Care for patients with complex problems is often offered from a disease-oriented approach. However, for individuals with chronic and complex care needs, this approach tends to overlook the needs and values of the individual and often leads to fragmented care as different providers focus on different goals. Goal-oriented care implies a shift from disease- and problem-oriented care to care that starts from the patient's goals and values. Because different professionals focus on the same goals (being the goals of the patient) goal oriented care probably leads to more integrated care. However, current research highlights a knowledge gap regarding the skills and competencies that are required to effectively apply goal-oriented care into practice.
This research aims to gain insight into the beliefs, skills and strategies that support professionals, patients and informal carers in the implementation of goal-oriented care.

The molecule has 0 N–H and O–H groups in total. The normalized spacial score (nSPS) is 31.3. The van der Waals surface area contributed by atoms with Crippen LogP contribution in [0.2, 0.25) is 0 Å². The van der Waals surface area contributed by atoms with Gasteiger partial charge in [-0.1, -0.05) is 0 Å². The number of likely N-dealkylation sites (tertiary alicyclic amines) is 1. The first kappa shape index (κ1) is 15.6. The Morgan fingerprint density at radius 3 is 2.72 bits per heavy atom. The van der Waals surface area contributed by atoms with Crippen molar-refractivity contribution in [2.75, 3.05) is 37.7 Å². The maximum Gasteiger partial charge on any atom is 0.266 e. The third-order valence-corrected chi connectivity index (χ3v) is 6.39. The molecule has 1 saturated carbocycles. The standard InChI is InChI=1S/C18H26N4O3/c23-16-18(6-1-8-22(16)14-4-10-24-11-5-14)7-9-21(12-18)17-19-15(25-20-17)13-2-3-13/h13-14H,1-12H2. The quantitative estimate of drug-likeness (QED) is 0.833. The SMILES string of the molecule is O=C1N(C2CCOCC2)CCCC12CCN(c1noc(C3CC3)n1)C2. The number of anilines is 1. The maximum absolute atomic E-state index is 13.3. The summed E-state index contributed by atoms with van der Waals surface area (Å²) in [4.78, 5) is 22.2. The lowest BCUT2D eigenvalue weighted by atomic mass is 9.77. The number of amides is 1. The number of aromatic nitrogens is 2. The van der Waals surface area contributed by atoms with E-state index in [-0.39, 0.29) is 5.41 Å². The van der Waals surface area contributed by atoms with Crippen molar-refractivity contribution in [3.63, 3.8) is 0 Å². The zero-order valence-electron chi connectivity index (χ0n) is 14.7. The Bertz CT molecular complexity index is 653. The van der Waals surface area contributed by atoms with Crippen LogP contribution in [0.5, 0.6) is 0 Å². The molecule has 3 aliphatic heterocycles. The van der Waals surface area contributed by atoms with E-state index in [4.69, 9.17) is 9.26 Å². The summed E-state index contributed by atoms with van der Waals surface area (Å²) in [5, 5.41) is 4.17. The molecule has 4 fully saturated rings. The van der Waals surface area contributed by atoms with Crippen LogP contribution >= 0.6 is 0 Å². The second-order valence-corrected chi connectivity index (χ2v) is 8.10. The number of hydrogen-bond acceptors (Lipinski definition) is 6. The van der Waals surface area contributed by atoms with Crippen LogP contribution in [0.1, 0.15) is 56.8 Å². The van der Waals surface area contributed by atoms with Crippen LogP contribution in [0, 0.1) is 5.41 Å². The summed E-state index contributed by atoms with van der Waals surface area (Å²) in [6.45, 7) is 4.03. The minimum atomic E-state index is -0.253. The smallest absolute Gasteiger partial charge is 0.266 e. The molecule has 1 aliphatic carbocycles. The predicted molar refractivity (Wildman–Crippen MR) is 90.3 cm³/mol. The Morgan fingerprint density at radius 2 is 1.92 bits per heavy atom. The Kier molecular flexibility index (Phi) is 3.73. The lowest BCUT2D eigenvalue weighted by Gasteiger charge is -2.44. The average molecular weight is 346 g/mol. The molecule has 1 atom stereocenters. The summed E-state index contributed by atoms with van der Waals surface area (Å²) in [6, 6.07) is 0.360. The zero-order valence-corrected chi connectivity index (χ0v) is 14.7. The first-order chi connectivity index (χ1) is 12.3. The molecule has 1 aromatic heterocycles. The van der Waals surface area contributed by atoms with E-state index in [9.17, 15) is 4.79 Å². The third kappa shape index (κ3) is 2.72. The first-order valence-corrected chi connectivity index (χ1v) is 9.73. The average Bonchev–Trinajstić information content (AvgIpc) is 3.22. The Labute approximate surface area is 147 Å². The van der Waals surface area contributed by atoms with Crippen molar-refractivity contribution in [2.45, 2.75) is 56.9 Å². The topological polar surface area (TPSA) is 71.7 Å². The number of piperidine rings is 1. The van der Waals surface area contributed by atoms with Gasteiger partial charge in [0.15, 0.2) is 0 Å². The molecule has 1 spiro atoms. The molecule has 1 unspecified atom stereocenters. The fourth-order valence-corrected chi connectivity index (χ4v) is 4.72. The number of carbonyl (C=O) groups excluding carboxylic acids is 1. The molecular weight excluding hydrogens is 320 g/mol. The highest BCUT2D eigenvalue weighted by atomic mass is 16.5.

First, the readiness and beliefs of healthcare providers to implement goal-oriented care in their daily interprofessional work environment are investigated using the Normalisation Measure Development Survey (NoMAD) and the Interprofessional Socialization and Valuing Scale (ISVS). In a second phase, through the development and implementation of a training package on goal-oriented care in primary care in flanders, care providers, patients and their informal carers are trained in goal-oriented care. In this trajectory of co creation and implementation the experiences of these three stakeholder groups are explored through focus groups, interviews and structured field observations. In this process, the skills and strategies that both healthcare providers and their patients and informal carers use to organise care and support around the patient's goals are specifically identified.
This research will provide insight on how healthcare actors in Flemish primary care can work towards integrated care for people with complex care and support needs and what competences are necessary for this. In this way, the potential of goal oriented care as a catalyst for integrated care can be further explored.